GoPro is moving some of its production out of China in order to protect its business from potential new US tariffs.
The tech company said Monday that it would move production of “most” cameras bound for the United States to another country by next summer.
“We’re proactively addressing tariff concerns by moving most of our US-bound camera production out of China,” Brian McGee, the company’s chief financial officer, said in a statement.
GoPro will continue to make cameras bound for other international markets in China.
The trade war between the United States and China has made more than $250 billion of Chinese exports more expensive for Americans — from leather belts to refrigerators to motorcycles.
The disruption to the world’s biggest trading relationship has some electronics manufacturers, industrial machinery makers and fashion brands working on shifting some of their assembly lines.
Those that are moving aren’t flocking to the United States. Instead, they’re looking to transfer work to other Asian countries such as Cambodia and Vietnam, where the tariffs don’t apply and labor is cheap.
GoPro (GPRO) did not specify where it would shift production.
Another tariff hike on $200 billion of Chinese goods was supposed to go into effect on January 1, but has been punted for three months after President Donald Trump and his Chinese counterpart, Xi Jinping, struck a truce.
GoPro, which is based in California, previously signaled that it was considering a proactive move to avoid potential tariffs.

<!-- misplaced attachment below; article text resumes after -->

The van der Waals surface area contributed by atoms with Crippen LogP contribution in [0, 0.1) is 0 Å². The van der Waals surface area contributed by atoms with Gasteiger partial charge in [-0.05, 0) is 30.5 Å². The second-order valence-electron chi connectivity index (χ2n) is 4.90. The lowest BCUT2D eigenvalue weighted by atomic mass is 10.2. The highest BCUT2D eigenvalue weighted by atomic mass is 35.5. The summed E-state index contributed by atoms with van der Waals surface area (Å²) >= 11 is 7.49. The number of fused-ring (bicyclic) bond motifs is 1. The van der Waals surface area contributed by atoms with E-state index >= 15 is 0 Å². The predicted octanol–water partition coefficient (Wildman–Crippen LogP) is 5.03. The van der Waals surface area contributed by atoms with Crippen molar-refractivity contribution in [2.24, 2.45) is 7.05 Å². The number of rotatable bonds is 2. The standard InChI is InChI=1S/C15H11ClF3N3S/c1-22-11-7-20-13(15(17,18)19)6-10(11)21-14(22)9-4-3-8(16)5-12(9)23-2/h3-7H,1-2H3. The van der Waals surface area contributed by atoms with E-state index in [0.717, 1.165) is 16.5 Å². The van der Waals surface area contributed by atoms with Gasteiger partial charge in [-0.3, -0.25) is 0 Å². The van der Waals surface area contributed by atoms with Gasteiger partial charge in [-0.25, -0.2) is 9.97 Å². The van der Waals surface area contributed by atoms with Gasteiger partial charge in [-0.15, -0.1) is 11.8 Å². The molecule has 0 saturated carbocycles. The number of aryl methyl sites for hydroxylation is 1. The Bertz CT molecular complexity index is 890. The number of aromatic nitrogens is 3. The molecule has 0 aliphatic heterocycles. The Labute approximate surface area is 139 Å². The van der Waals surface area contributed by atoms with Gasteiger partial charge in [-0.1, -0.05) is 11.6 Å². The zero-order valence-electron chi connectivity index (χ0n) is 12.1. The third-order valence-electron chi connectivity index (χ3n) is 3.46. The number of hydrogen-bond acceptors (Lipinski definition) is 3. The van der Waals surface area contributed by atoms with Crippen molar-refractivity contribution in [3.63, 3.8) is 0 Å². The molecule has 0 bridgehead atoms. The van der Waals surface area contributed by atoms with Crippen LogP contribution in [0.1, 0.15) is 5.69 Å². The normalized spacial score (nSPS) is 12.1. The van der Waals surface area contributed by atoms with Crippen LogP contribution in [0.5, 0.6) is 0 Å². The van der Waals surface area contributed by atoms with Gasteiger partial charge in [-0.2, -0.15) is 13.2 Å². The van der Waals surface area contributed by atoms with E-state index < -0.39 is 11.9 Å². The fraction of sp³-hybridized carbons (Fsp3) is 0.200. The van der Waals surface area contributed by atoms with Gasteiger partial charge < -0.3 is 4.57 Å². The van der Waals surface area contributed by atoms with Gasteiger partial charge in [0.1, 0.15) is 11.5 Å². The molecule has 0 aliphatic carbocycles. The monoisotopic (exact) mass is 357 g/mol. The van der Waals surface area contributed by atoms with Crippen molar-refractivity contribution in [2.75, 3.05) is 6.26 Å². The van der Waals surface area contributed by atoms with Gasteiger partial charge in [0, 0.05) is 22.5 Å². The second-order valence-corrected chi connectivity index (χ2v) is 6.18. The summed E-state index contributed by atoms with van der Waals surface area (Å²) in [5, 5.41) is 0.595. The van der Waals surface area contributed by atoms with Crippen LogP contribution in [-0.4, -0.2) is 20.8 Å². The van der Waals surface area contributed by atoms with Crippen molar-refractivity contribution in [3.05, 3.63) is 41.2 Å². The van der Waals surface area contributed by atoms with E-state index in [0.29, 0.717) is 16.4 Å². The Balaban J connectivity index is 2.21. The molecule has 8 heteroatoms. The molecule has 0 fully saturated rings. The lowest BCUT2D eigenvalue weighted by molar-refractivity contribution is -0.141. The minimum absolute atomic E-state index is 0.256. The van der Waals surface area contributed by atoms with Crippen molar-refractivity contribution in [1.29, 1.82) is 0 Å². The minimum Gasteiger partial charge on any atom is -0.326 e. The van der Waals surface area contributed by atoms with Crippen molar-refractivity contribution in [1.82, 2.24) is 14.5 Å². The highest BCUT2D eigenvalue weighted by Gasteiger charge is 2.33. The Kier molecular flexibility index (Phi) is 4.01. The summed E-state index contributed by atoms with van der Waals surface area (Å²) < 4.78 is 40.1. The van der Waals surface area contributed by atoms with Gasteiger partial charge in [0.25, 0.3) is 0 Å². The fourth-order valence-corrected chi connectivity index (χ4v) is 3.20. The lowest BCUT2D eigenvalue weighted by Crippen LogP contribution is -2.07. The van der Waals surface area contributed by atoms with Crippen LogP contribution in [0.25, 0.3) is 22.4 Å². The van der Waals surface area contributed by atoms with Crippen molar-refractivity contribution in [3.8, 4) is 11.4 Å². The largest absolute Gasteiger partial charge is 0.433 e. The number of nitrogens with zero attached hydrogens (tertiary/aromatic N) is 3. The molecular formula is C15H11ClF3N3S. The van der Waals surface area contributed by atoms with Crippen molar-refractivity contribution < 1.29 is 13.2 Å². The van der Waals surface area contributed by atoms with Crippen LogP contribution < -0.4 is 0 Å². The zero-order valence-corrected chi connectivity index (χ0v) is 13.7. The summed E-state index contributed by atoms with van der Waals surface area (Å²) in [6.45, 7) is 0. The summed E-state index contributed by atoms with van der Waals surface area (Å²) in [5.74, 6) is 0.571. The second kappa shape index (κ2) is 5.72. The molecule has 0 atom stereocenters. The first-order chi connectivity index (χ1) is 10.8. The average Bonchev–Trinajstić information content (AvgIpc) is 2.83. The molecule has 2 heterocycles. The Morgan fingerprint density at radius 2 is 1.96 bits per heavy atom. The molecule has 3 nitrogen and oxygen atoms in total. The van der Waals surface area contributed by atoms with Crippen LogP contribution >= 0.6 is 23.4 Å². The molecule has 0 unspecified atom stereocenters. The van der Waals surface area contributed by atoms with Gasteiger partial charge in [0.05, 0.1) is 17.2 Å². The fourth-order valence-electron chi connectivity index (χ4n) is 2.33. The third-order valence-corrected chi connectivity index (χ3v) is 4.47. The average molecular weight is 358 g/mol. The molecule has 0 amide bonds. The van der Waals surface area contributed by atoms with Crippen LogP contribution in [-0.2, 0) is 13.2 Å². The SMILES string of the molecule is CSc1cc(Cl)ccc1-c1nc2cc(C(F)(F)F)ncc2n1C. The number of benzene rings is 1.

“We’re fortunate that we have a very focused product line and we have manufacturing partners that already have some facilities outside of China,” CEO Nick Woodman told CNN Business in September.
GoPro’s operations in China aren’t big enough on their own to make the country’s government worry. But analysts said the trend could unsettle Beijing.
“If a company like Foxconn moved even symbolic production to a country like Vietnam, that would be an earthquake for China,” said Christopher Balding, a China expert at the Fulbright University Vietnam.
“I do take this as more proof of the move out of China,” he added.
GoPro’s stock has declined 94% from its peak in 2014. The company is downplaying the cost of its move out of China.
“We own our own production equipment while our manufacturing partner provides the facilities, so we expect to make this move at a relatively low cost,” said McGee.